Theatre Review: High Society at Royal & Derngate

High Society.
High Society.

The popularity of musicals can often be gauged by how many audience members turn up dressed as the characters.

By this measurement it was obvious that High Society was going to be a crowd favourite by the number of women wearing cocktail dresses and men in suits and bow ties on the opening night of its six-night run at Royal & Derngate.

Adapted from the hit 1956 film starring screen legends Bing Crosby, Grace Kelly and Frank Sinatra, the musical takes the audience back to the golden age of tap dancing, beautiful ballads and family-friendly comedy.

The plot centres around the wedding of wealthy socialite Tracy Lord to a rich but humourless businessman called George Kittredge.

Unfortunately for Tracy, her ex-husband Dexter Haven, played by Michael Praed, star of BBC1’s Robin of Sherwood, turns up to try to win her back and she is also pursued by a charming reporter sent to write a report of the wedding.

Despite many of the songs being more than 50 years old, the cast breathe new life into classic tunes created by the legendary Cole Porter.

A personal favourite included a beautifully choreographed performance of Let’s Misbehave, set in the kitchen of the house and ending with the majority of the cast linked arm in arm doing a slow can-can.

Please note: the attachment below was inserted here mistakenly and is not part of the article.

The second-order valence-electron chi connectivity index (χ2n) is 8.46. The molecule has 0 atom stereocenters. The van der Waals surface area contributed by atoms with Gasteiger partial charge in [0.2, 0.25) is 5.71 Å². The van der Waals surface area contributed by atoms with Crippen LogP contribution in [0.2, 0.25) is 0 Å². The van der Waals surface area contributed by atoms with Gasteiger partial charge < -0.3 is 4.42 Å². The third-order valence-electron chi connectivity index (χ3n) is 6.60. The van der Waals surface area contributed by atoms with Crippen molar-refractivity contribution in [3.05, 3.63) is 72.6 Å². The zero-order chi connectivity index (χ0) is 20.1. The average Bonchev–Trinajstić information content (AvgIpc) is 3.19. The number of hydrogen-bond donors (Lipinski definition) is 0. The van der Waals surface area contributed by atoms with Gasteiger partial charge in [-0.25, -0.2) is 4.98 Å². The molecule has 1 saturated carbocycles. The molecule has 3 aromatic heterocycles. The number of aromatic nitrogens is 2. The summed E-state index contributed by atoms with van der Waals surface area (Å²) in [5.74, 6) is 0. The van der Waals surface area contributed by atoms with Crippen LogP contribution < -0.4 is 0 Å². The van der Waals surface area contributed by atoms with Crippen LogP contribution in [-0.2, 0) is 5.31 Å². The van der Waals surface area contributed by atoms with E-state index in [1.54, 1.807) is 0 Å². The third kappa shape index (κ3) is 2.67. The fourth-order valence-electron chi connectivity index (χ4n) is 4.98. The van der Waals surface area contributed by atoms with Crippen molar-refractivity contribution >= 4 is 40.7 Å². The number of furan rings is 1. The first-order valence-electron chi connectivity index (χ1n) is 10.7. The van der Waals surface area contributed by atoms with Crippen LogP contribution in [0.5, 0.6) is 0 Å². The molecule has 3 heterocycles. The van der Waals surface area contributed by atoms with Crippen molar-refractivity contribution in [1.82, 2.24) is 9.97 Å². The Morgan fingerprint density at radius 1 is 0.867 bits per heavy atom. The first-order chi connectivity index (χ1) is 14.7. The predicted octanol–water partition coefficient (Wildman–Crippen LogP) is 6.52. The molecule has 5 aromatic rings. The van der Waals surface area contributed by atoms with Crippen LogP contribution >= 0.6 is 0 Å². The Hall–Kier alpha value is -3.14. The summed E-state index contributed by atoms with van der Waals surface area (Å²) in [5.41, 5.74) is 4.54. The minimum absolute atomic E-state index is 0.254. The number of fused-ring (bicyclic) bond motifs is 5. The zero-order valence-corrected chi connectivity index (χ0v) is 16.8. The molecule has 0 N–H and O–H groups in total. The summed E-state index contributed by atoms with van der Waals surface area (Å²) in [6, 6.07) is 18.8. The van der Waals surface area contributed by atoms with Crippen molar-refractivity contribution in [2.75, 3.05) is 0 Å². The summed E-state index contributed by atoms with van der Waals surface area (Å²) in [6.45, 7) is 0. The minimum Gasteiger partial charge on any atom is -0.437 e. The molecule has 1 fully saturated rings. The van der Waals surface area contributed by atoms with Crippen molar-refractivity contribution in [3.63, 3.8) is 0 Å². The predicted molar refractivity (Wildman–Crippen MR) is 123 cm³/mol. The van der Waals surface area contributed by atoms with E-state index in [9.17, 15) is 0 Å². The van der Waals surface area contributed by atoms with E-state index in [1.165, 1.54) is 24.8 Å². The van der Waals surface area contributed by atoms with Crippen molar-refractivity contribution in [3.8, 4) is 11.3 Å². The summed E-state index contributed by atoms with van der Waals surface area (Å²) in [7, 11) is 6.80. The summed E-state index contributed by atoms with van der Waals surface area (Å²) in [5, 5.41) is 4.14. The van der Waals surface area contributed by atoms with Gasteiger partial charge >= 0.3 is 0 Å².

Other timeless classics which had the audience tapping their feet included Who Wants to Be a Millionaire?, Well Did You Evah? and You’re Sensational.

Sophie Bould, playing the part of Tracy Lord, leads the production with effortless grace and class reminiscent of Grace Kelly in her prime.

Although not packed with laugh-out-loud jokes, sharp and witty one-liners are provided by the character of Liz Imbrie, played by Alex Young, who unwittingly becomes a magnet of attraction for the lecherous Uncle Willie.

A special mention also has to go to 17-year-old Katie Lee, playing the part of Dinah Lord, who lit up the stage with her smile and enthusiasm.

Praed also demonstrates his classy acting and singing ability during the farcical conclusion to the show in which he ends up singing a romantic rendition of True Love with the leading lady.

High Society is highly recommended to anyone who wants to enjoy a delightfully entertaining tribute to the ‘golden age’ of Hollywood.

The musical will run at the Royal & Derngate until Saturday, April 13, with evening performances at 7.30pm and matinees on Saturday at 2.30pm.

Tickets cost from £14 to £34.50. To book call the box office on Northampton 624811 or go to www.royalandderngate.co.uk.